By Chris Dobson
I came to the ArchiFringe as an interested observer, having been aware of the inaugural 2016 planning meetings but unable to attend and with an initial degree of scepticism that it may simply be architectural events, for other architects. One of life’s less appetising prospects.
What I discovered, however, was that it was something far beyond that. Well constituted, well directed and with an agenda that sought the widest public engagement.
It arrives at an interesting time in Scottish Architecture. Set in the context of Lee Ivett’s recent piece in the Architectural Review, ArchiFringe 2016, to me, represented an encapsulation of the pertinent discussion points raised in the column. Building from grassroots level, the events contained within this year’s programme effectively demonstrated the presence of a passion and strongly rooted social agenda amongst a new generation of architects who are seeking, against much resistance, to find a voice and a place in a world mired with obstructive pre-qualification questionnaires and paralysing risk aversion. Multi-disciplinary work was also frequently in evidence, the aloof isolation of the traditional architectural mindset being pleasingly dismantled.
The events that I attended were shorn of pretension, neatly straddling the interests of those directly involved within the profession and those who engaged to learn more.
The constituent parts of the show held at Gayfield Creative Spaces were a good reflection of this. From the tangible, in the form of the tactile output of ‘Modern Ornament’ and the collected models of ‘The Macquette’ - a pertinent reminder that, in our increasingly digital world, a card hewn manifestation of the design process is invaluable, for both Architect and Client – to the more ethereal, expressed via the delicate linework of Tamsin Cunnigham’s ‘Peripheries & Outlines’.
Sitting somewhere between the two, Robb Mcrae’s photographic study of well-loved and cherished homes, existing on the periphery of Edinburgh was an entirely sneer-free study of suburbia. So often derided in design circles, yet so often representative of the aspirations of those seeking a family home, in which to grow old, it was a perfect example of what I perceived (rightly, or wrongly) to be the ArchiFringe remit.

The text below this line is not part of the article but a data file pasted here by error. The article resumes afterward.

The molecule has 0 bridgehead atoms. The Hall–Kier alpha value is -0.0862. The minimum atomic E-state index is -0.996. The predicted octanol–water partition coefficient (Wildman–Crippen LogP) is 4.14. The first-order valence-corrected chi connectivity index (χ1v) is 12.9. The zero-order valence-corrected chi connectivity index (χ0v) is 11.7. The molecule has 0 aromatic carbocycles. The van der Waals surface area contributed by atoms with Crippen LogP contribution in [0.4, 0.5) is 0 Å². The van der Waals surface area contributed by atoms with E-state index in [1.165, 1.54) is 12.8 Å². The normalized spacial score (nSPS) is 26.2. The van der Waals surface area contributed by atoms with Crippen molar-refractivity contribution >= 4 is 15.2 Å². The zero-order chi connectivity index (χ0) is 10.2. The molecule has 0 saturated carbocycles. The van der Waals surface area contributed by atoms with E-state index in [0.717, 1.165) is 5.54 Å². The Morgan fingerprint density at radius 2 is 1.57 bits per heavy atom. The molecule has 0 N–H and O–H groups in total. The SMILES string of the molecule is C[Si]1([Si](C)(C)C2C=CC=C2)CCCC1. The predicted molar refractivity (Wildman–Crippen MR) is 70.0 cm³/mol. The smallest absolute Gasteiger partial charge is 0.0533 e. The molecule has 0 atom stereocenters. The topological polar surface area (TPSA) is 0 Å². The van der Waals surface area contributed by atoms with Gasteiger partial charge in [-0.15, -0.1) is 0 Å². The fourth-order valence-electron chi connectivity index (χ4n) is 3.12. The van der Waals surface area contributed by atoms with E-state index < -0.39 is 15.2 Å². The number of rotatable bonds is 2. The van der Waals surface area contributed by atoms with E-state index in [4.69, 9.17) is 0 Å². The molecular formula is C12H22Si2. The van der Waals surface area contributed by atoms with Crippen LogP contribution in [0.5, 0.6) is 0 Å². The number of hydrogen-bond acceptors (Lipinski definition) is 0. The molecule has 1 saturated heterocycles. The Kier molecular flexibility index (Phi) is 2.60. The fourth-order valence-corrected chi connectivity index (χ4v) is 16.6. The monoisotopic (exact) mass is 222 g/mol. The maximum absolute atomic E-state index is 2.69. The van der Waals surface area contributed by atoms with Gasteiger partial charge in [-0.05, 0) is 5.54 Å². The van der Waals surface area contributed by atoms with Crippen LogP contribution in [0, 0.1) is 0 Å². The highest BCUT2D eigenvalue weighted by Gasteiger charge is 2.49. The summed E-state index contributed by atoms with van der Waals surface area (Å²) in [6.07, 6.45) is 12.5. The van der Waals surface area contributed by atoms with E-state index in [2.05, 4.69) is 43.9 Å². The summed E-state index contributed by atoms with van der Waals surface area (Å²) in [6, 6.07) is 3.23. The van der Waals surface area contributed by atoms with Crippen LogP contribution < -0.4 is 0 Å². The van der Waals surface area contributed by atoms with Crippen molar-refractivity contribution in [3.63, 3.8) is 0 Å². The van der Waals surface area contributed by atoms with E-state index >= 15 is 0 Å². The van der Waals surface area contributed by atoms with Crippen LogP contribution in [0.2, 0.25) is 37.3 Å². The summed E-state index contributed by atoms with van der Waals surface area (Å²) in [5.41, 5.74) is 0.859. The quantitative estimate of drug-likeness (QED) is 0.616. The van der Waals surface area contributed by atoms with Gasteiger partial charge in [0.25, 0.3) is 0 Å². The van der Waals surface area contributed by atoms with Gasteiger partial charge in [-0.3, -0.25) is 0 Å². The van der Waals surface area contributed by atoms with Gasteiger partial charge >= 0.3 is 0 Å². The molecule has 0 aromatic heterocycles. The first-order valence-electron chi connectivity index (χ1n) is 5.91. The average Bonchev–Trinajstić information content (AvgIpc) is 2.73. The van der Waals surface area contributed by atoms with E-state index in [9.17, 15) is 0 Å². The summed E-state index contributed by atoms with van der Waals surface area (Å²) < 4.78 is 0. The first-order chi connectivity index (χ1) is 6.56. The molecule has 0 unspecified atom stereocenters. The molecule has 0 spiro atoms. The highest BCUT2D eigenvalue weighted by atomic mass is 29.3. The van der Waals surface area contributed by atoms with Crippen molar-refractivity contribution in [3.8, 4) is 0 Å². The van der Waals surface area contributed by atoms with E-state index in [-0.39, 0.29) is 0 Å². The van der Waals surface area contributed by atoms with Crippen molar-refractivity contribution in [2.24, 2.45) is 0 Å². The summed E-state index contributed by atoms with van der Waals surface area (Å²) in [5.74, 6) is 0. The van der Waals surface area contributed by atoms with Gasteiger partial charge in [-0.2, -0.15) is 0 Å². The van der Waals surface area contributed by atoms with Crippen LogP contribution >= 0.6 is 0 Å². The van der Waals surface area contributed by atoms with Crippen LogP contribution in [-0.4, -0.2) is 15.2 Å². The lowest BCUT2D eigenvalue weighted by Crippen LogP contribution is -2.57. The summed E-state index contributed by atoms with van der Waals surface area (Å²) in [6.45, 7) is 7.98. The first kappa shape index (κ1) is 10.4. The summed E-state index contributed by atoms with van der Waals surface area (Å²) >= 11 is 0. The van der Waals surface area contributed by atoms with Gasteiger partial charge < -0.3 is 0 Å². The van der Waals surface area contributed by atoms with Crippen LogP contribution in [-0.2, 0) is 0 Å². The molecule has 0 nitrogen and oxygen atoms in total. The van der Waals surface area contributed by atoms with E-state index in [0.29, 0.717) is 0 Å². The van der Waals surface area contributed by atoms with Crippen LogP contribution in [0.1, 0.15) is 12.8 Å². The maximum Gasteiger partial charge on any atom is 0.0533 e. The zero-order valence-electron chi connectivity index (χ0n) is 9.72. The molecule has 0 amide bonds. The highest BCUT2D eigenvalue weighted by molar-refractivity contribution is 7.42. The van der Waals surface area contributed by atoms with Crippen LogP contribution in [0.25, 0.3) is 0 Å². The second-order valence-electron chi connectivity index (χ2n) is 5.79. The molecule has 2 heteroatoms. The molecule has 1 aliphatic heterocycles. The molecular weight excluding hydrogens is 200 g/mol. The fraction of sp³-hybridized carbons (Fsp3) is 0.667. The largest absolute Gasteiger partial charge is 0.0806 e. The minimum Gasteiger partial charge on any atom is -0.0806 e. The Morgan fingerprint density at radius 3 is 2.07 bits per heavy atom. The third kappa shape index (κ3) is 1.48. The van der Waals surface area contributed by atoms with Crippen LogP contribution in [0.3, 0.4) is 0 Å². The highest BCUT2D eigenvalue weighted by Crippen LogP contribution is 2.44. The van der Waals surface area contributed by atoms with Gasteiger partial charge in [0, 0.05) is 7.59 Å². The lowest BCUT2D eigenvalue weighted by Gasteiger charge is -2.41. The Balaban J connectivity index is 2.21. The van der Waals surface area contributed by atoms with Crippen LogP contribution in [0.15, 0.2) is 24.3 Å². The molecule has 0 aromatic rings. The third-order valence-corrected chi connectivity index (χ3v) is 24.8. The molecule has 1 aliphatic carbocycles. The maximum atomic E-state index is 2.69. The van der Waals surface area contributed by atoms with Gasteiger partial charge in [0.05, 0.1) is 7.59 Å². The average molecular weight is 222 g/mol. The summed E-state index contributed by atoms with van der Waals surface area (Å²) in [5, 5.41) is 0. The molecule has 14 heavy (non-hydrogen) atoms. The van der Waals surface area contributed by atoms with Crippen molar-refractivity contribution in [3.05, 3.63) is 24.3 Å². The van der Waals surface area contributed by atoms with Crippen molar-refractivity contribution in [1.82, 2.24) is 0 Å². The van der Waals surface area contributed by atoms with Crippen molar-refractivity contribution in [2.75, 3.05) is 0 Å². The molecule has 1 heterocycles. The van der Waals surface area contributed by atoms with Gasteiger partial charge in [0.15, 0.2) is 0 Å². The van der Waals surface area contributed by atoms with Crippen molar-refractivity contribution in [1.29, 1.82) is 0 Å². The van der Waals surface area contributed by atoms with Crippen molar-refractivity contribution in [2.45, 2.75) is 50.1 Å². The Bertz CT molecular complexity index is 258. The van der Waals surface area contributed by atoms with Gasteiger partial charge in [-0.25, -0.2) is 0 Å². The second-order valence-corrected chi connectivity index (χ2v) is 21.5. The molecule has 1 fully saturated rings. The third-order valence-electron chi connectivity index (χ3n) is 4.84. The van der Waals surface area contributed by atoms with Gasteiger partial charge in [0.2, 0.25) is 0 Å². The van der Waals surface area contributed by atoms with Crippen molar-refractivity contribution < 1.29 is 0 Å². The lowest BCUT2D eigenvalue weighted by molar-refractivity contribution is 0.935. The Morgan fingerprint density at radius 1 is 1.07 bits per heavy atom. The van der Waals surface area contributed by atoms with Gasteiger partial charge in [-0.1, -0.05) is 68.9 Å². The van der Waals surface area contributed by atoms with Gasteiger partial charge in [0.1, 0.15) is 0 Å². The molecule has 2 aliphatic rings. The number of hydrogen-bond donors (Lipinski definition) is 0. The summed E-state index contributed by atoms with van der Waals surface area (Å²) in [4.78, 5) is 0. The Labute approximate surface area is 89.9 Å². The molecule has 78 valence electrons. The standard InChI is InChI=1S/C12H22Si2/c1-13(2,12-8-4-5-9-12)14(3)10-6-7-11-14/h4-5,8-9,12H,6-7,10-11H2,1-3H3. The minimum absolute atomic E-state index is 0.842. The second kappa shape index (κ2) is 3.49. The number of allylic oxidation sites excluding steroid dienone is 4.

Moving beyond the gallery environment, in acquainting myself with the volumetric realities of how much found rubble it takes to fill a gabion cage (a, literal, tonne), I also had the pleasure of satisfying a desire to design and build, relinquished of bureaucracy, thanks to Here&Now’s Space To Sit event.
That this previous paragraph highlights an underlying selfishness, in terms of my own personal gain, is undeniable and, arguably, a common thread running through any such initiative – made evident by the overriding prevalence of groups constituted by ‘creatives’ that tend to assemble to participate in such things. The true engagement of the community is a difficult goal to achieve. In this instance, the considerable legwork undertaken, by Here&Now, in rehoming the various benches, across the city, ensures that the project leaves as broad a legacy as possible. A demonstration of the determination to reach out to as many as possible, as opposed to simply offering the few an opportunity to scratch an itch that’s often unreachable.
If the trajectory of 2016’s events is continued in 2017, we are in safe hands.
Government bodies, local authorities and those organisations that set out to represent the profession should seek to engage in their fullest capacities - those who wish to build a better future are already here, as the dismantling of existing entry barriers will reveal.
Chris Dobson is an architect based in Edinburgh